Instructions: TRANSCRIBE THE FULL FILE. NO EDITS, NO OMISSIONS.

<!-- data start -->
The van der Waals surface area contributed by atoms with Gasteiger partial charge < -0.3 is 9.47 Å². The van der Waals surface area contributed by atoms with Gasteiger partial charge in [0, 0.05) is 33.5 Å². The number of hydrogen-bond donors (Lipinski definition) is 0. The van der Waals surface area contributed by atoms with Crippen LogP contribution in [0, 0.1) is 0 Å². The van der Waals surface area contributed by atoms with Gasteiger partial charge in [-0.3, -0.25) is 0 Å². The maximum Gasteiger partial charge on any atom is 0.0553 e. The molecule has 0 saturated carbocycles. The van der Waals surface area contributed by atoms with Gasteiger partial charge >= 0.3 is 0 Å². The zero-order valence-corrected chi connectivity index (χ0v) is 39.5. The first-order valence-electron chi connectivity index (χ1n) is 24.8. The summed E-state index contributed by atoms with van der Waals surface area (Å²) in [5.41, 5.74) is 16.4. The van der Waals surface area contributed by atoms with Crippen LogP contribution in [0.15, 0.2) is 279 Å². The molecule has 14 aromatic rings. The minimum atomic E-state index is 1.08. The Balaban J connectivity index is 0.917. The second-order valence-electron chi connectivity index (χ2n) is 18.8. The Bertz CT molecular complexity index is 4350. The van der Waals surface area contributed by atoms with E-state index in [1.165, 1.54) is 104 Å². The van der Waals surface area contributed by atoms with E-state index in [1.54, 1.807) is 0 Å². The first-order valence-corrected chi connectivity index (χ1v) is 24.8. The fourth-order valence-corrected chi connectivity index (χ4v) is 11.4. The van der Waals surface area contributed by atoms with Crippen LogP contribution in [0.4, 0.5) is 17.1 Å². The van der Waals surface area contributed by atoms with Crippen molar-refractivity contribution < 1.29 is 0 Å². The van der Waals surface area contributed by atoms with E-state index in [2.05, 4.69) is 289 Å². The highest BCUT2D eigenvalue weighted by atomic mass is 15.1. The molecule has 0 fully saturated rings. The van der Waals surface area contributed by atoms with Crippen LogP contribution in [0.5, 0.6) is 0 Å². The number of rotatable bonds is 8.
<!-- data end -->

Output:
The van der Waals surface area contributed by atoms with Gasteiger partial charge < -0.3 is 9.47 Å². The van der Waals surface area contributed by atoms with Gasteiger partial charge in [0, 0.05) is 33.5 Å². The number of hydrogen-bond donors (Lipinski definition) is 0. The van der Waals surface area contributed by atoms with Crippen LogP contribution in [0, 0.1) is 0 Å². The van der Waals surface area contributed by atoms with Gasteiger partial charge in [-0.3, -0.25) is 0 Å². The maximum Gasteiger partial charge on any atom is 0.0553 e. The molecule has 0 saturated carbocycles. The van der Waals surface area contributed by atoms with Gasteiger partial charge >= 0.3 is 0 Å². The zero-order valence-corrected chi connectivity index (χ0v) is 39.5. The first-order valence-electron chi connectivity index (χ1n) is 24.8. The summed E-state index contributed by atoms with van der Waals surface area (Å²) in [5.41, 5.74) is 16.4. The van der Waals surface area contributed by atoms with Crippen LogP contribution in [0.15, 0.2) is 279 Å². The molecule has 14 aromatic rings. The minimum atomic E-state index is 1.08. The Balaban J connectivity index is 0.917. The second-order valence-electron chi connectivity index (χ2n) is 18.8. The Bertz CT molecular complexity index is 4350. The van der Waals surface area contributed by atoms with E-state index in [1.165, 1.54) is 104 Å². The van der Waals surface area contributed by atoms with E-state index in [1.54, 1.807) is 0 Å². The first-order valence-corrected chi connectivity index (χ1v) is 24.8. The fourth-order valence-corrected chi connectivity index (χ4v) is 11.4. The van der Waals surface area contributed by atoms with Crippen LogP contribution in [0.4, 0.5) is 17.1 Å². The van der Waals surface area contributed by atoms with Crippen molar-refractivity contribution < 1.29 is 0 Å². The van der Waals surface area contributed by atoms with E-state index in [2.05, 4.69) is 289 Å². The highest BCUT2D eigenvalue weighted by atomic mass is 15.1. The molecule has 0 fully saturated rings. The van der Waals surface area contributed by atoms with Crippen LogP contribution in [0.5, 0.6) is 0 Å². The number of rotatable bonds is 8.